Montessori Fraction Charts

Today my oldest finished a huge project! For the past year or so, she’s been making the Montessori Fraction Charts.

The Fraction Charts are a bit like a fraction dictionary. The charts show fraction circles 1-10, fraction equivalence, fraction addition and subtraction with like and unlike denominators, multiplication of a fraction by a whole number and fraction, and division of a fraction by whole number and fraction. Each chart can be introduced after the child has abstracted and mastered the relevant concept. They are not a teaching tool, but a reference tool.

In a classroom, fraction charts will be printed or perhaps made by the guide. At home, it seemed like a good project for Fungirl to take on. Looking back at the pictures, I now realize that she began over a year ago. In the early part of the 2020-2021 school year she made the first charts demonstrating the fraction circles, equivalence, and the addition and subtraction charts.

The multiplication charts followed in the Spring of 2021, and then the division charts in the Fall of 2021. A long project, but work the revisiting and time spent. The charts have been used as a reference tool, and I think I’ll have Daisy make them too – and probably stretch the process over a longer period. She could probably make the first 4 charts, plus addition and subtraction with like denominators.

My main reference source was the What DID we do all day blog, which has unfortunately been taken down – though you can still access her amazing posts through the wayback machine. My second source were images from the guavarama website. She has a set of chart images for purchase.

When making the earlier charts, Fungirl traced around our fraction pieces and cut out the shapes. This time, to entice her to finish up, I set her up on my computer with my Fraction Circle SVG files loaded into Cricut Design Space and showed her how to select just the pieces she needed. I walked her all the way through selecting her material, loading the mat, and cutting pieces twice and then she cut just about everything else independently. It was a great additional use of my SVG files!

If you’d like to see more about our homemade fraction circles, I’ve blogged about them here. You can purchase the Fraction Circle SVG files in my store, on Etsy, or on Teachers Pay Teachers.

If you’d like to try your hand – or your child’s hand – at making the fraction charts, here’s what we settled on, for your reference:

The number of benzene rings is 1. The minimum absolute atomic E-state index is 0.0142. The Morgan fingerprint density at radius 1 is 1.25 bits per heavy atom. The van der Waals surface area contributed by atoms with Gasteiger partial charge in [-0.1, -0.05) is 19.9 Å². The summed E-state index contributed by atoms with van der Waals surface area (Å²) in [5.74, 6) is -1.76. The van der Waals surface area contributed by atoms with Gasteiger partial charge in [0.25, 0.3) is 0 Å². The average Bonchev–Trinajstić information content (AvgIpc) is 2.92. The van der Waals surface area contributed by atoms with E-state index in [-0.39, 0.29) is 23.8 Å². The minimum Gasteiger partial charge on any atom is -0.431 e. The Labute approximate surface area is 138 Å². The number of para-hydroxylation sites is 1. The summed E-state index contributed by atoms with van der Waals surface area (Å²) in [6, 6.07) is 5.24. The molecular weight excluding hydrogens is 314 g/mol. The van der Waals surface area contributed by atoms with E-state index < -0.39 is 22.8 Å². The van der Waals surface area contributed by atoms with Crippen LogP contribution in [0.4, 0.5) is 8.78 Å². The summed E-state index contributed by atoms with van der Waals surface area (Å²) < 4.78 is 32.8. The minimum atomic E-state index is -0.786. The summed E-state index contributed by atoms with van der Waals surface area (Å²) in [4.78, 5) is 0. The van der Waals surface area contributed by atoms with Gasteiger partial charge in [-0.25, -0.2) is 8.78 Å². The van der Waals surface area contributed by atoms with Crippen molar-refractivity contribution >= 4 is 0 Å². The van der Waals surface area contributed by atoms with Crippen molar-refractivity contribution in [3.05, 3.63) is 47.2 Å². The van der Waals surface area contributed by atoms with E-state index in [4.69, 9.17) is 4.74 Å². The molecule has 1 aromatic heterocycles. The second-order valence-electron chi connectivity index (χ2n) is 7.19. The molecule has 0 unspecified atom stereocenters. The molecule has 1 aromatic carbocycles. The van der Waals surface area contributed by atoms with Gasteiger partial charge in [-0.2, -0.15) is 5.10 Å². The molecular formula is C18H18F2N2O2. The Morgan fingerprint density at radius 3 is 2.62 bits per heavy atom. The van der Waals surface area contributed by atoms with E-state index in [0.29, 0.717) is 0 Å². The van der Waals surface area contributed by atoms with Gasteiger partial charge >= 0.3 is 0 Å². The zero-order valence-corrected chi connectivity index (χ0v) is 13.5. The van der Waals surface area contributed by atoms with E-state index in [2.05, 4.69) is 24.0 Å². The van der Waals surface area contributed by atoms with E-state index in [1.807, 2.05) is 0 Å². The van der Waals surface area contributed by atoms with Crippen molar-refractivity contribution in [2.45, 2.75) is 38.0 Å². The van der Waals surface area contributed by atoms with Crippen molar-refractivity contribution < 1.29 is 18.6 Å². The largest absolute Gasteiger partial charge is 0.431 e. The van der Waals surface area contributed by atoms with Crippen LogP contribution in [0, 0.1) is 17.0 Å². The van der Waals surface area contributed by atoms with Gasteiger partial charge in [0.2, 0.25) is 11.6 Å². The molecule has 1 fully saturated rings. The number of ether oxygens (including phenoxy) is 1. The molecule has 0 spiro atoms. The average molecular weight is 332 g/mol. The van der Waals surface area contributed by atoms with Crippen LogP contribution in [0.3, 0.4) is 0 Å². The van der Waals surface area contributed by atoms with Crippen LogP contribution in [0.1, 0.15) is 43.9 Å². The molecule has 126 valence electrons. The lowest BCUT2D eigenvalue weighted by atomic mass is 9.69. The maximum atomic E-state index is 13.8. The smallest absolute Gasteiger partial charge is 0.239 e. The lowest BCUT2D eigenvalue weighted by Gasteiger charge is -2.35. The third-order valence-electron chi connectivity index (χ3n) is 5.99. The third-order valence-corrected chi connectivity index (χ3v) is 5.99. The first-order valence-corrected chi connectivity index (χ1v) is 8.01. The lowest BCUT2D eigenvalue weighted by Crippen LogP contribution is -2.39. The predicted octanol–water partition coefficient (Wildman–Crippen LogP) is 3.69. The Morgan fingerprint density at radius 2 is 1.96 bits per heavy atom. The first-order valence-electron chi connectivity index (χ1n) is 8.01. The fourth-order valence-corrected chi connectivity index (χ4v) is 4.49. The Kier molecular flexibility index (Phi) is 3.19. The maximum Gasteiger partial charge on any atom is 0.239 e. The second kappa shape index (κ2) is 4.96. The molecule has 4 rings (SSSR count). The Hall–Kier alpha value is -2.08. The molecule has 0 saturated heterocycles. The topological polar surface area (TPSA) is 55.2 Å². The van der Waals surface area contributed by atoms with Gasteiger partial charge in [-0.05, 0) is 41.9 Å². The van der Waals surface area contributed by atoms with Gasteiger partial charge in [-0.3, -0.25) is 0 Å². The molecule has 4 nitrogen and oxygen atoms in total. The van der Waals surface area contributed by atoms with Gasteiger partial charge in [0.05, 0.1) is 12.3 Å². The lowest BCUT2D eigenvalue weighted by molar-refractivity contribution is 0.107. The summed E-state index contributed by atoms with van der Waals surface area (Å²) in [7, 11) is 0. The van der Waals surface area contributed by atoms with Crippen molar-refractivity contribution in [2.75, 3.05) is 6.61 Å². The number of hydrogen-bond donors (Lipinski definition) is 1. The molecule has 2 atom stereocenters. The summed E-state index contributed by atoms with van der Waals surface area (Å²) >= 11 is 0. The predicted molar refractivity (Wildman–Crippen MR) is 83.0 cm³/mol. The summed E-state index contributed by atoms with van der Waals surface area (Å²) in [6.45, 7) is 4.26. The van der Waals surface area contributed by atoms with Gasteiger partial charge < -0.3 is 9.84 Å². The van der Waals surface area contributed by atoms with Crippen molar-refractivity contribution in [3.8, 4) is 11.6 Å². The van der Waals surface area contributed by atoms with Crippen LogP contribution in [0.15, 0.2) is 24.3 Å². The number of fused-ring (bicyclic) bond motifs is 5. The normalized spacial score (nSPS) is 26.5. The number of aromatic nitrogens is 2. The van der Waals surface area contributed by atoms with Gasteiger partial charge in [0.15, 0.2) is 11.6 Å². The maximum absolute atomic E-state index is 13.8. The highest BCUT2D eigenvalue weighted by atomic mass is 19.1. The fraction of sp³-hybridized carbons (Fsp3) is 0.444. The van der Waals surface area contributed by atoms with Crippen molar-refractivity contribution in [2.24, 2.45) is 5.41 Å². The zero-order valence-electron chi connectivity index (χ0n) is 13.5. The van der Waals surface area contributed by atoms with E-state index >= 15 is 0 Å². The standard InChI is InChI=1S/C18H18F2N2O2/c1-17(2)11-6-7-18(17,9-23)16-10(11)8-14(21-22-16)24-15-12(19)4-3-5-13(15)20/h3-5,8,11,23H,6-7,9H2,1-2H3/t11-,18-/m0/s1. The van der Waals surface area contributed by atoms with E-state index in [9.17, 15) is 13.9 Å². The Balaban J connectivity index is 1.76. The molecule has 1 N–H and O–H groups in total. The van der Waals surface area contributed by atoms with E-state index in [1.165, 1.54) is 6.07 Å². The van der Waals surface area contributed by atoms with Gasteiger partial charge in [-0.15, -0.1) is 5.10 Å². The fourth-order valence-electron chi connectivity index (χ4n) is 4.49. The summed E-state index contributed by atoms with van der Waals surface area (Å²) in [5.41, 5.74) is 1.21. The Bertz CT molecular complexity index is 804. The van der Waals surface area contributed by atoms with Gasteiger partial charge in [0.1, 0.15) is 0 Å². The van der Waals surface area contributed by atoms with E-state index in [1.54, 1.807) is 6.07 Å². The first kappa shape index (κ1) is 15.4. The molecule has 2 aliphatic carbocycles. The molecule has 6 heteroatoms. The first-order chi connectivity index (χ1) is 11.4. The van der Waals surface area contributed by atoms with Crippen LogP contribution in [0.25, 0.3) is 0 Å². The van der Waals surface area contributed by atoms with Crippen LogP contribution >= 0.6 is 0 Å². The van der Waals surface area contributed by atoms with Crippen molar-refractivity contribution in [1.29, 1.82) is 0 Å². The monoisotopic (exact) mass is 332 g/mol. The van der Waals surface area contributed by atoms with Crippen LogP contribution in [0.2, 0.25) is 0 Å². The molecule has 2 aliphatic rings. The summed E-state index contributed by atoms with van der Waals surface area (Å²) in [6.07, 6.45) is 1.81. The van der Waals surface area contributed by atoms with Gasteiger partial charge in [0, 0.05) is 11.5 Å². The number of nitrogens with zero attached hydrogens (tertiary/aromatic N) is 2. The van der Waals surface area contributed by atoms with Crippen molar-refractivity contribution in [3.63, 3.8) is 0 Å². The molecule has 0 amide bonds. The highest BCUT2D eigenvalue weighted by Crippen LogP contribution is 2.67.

Chart 1: Fraction pieces, whole through fifths, matching the bead stair colors.
Chart 3: Equivalences to halves.
Chart 5: Addition – 1/2 + 1/2 = 2/2 =1
Chart 7: Subtraction – 5/7 – 3/7 = 2/7
Chart 2: Fraction pieces, sixths through tenths, matching the bead stair colors.
Chart 4: Equivalences to thirds, quarter and fifth.
Chart 6: Addition – 1/5 + 3/5 – 4/5
Chart 8: Rule for Addition and Subtraction with Like Denominators When fractions have like denominators the operations are carried out on the numerators. The results are given the same denomiators as that of the fractions.

Chart 9: 1/4 + 3/8 = 5/8
Chart 11: 1/2 – 2/10 = 3/10
Chart 10: 1/3 + 2/6 + 3/9 = 3/9 + 1/3 + 3/9 = 3/9 + 3/9 + 3/9 = 1
Chart 12: Rule for Addition & Subtraction with Unlike Denominators When fractions have unlike denominators it is necessary to first change them to the same denominators and then proceed with the operation.
Chart 13: 2/7 x 3 = 6/7
Chart 14: 1/4 x 2 = 2/4 = 1/2

The numerator is multiplied by 2:
1/4 x 2 = (1×2)/4 = 1/2
The denominator is divided by 2:
1/4 x 2 = 1/(4÷2) = 1/2

Rule: When multiplying a fraction by a while number one can multiply the numerator by the whole number
If divisible, divide the denominator by the whole number.

Chart 15: Multiplication makes “to take”

To say 1/3 x 2 means to take:

The say 1/3 x 1/2 means to take: …just half a time.

Chart 16: 2/3 x 2/3 means that one must first divide evenly into 3 parts.

Then take two parts of each third.

Rule: To multiply a fraction by a fraction, one must multiply numerator by numerator and denominator by denominator.

2/3 x 2/3 = 4/9

Chart 17: 9/10 ÷ 3 = 3/10
Chart 18: 1/2 ÷ 3 – 1/6

Rule: To divide a fraction by a whole number, instead of dividing the numerator, one can multiply the denominator by that number.

Chart 19: Division of a fraction by a fraction

In dividing a fraction by a fraction, one must remember that the result of a division is the amount received by each unit of the division.

Each third will receive one half of 1/4.

As the unit is formed by 3 thirds, the result will be 3/8.

Rule: To divide a fraction by a fraction, one multiplies the first fraction by the inverse of the second fraction.

Chart 20: Group Division

2/3 ÷ 2/9 means to make as many groups of 2/9 with the 2/3 as possible.

2/3 ÷ 2/9 = 3

First the thirds must be divided into ninths. Then the ninths must be grouped into groups of 2. We then have to find 3 groups of 2/9. 3 is then the result of the division.

So there you go – an awful lot of work, but so worth it. What a great reference tool?

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